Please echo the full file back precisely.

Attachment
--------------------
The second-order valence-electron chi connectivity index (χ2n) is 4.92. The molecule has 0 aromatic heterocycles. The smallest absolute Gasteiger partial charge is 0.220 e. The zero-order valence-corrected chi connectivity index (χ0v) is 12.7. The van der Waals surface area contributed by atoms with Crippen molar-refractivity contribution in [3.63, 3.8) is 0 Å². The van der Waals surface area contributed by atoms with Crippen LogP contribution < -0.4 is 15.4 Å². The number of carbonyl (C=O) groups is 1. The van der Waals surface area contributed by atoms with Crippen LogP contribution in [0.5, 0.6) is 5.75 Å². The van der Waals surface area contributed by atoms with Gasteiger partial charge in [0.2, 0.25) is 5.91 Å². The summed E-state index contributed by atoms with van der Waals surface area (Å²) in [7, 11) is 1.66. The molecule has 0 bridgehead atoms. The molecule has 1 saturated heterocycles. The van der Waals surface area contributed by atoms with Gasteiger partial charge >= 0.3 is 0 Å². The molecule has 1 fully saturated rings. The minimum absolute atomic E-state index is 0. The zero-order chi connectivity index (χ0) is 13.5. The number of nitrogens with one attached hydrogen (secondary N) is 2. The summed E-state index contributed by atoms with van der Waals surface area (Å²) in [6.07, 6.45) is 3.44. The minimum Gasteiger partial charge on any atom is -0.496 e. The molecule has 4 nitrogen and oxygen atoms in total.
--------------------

The second-order valence-electron chi connectivity index (χ2n) is 4.92. The molecule has 0 aromatic heterocycles. The smallest absolute Gasteiger partial charge is 0.220 e. The zero-order valence-corrected chi connectivity index (χ0v) is 12.7. The van der Waals surface area contributed by atoms with Crippen molar-refractivity contribution in [3.63, 3.8) is 0 Å². The van der Waals surface area contributed by atoms with Crippen LogP contribution < -0.4 is 15.4 Å². The number of carbonyl (C=O) groups is 1. The van der Waals surface area contributed by atoms with Crippen LogP contribution in [0.5, 0.6) is 5.75 Å². The van der Waals surface area contributed by atoms with Gasteiger partial charge in [0.2, 0.25) is 5.91 Å². The summed E-state index contributed by atoms with van der Waals surface area (Å²) in [7, 11) is 1.66. The molecule has 0 bridgehead atoms. The molecule has 1 saturated heterocycles. The van der Waals surface area contributed by atoms with Gasteiger partial charge >= 0.3 is 0 Å². The molecule has 1 fully saturated rings. The minimum absolute atomic E-state index is 0. The zero-order chi connectivity index (χ0) is 13.5. The number of nitrogens with one attached hydrogen (secondary N) is 2. The summed E-state index contributed by atoms with van der Waals surface area (Å²) in [6.07, 6.45) is 3.44. The minimum Gasteiger partial charge on any atom is -0.496 e. The molecule has 4 nitrogen and oxygen atoms in total.